And... does anyone in the audience wanna guess exactly how long it took me to realize just how massively mistaken I'd been? Yes. Approximately one and a half minutes. (Minus the one minute, if we're being honest.) And that's because the first thing about ground combat that I realized, was that it demands everything of you. As the class progressed, I discovered that it's this sweaty souffle that's equal parts leg strength, core work, agility, and isometrics, mixed in with a helluva lot of brainpower batter. This is great not only in that you'll land yourself a nice abdominal washboard or lethal lower limbs capable of anaconda level compression... but also inasmuch as it aids in your other athletic ventures - martial arts-y or not.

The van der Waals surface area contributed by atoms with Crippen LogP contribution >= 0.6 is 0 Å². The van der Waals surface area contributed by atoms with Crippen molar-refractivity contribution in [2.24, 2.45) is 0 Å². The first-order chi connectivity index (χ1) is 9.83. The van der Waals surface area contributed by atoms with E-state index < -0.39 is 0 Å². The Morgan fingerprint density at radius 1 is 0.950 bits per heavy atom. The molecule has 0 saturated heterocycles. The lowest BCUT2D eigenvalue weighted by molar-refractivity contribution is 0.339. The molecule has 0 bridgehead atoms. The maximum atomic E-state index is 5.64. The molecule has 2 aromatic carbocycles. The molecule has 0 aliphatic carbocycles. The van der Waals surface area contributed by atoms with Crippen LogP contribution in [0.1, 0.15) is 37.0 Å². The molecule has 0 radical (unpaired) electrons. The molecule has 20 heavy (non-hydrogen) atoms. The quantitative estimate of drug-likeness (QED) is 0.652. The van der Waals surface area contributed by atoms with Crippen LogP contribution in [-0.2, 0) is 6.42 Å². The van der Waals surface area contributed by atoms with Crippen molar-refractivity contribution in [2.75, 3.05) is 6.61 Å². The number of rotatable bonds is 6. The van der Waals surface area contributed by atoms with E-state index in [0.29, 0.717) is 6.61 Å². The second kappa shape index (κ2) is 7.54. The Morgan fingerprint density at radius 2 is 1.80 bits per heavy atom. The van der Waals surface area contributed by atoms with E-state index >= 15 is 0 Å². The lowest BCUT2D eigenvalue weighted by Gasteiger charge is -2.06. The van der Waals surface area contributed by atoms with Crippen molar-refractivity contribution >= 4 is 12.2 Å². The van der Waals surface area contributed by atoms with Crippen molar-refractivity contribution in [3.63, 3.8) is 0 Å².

With jiu-jitsu, it's not like running or biking - where parts of your body (including your brain) can turn off intermittently. When it comes to the ground, everything's engaged. Why? Because it's a constant, close-quarters competition where you're perpetually trying to submit someone and avoid being submitted yourself. Every appendage has a purpose and every motion's deliberate. There's a goal behind every move you make. In fact, if I ever actually played chess (for the record, I don't), I'd probably compare it to that. You've got to be ready to read your opponent's moves and have several responses on deck to deliver in response. In that way, you're always working everything. And, seeing as your brain's engaged (inasmuch as it's committed to not letting your body get submitted), that means you connect better with your body than you would with other types of exercise you can stand to half azz while day-nightmaring about the list of to-do's and bills and financial pickles awaiting you back at home.